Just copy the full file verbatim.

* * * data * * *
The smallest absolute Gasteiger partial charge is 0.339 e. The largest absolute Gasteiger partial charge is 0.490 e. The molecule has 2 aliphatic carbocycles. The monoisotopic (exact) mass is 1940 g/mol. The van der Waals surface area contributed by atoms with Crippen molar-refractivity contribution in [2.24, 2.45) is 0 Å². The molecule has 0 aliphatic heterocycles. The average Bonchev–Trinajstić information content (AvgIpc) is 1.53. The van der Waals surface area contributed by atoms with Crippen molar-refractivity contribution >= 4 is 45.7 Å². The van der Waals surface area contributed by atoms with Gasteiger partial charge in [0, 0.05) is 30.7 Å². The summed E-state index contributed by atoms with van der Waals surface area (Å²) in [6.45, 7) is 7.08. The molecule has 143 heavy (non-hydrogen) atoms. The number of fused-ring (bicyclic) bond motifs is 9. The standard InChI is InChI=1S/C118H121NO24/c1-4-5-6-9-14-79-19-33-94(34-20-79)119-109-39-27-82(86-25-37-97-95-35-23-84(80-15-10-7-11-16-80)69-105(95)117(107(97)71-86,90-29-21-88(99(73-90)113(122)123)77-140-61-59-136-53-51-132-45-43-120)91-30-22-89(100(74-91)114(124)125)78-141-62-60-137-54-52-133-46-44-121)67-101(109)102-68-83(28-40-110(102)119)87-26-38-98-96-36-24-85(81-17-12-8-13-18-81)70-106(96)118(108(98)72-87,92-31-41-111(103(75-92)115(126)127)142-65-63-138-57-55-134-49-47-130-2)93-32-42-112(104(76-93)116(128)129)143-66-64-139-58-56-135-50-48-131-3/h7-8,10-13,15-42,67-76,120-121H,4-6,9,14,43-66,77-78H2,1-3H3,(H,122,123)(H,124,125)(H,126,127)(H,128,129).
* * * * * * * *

The smallest absolute Gasteiger partial charge is 0.339 e. The largest absolute Gasteiger partial charge is 0.490 e. The molecule has 2 aliphatic carbocycles. The monoisotopic (exact) mass is 1940 g/mol. The van der Waals surface area contributed by atoms with Crippen molar-refractivity contribution in [2.24, 2.45) is 0 Å². The molecule has 0 aliphatic heterocycles. The average Bonchev–Trinajstić information content (AvgIpc) is 1.53. The van der Waals surface area contributed by atoms with Crippen molar-refractivity contribution >= 4 is 45.7 Å². The van der Waals surface area contributed by atoms with Gasteiger partial charge in [0, 0.05) is 30.7 Å². The summed E-state index contributed by atoms with van der Waals surface area (Å²) in [6.45, 7) is 7.08. The molecule has 143 heavy (non-hydrogen) atoms. The number of fused-ring (bicyclic) bond motifs is 9. The standard InChI is InChI=1S/C118H121NO24/c1-4-5-6-9-14-79-19-33-94(34-20-79)119-109-39-27-82(86-25-37-97-95-35-23-84(80-15-10-7-11-16-80)69-105(95)117(107(97)71-86,90-29-21-88(99(73-90)113(122)123)77-140-61-59-136-53-51-132-45-43-120)91-30-22-89(100(74-91)114(124)125)78-141-62-60-137-54-52-133-46-44-121)67-101(109)102-68-83(28-40-110(102)119)87-26-38-98-96-36-24-85(81-17-12-8-13-18-81)70-106(96)118(108(98)72-87,92-31-41-111(103(75-92)115(126)127)142-65-63-138-57-55-134-49-47-130-2)93-32-42-112(104(76-93)116(128)129)143-66-64-139-58-56-135-50-48-131-3/h7-8,10-13,15-42,67-76,120-121H,4-6,9,14,43-66,77-78H2,1-3H3,(H,122,123)(H,124,125)(H,126,127)(H,128,129).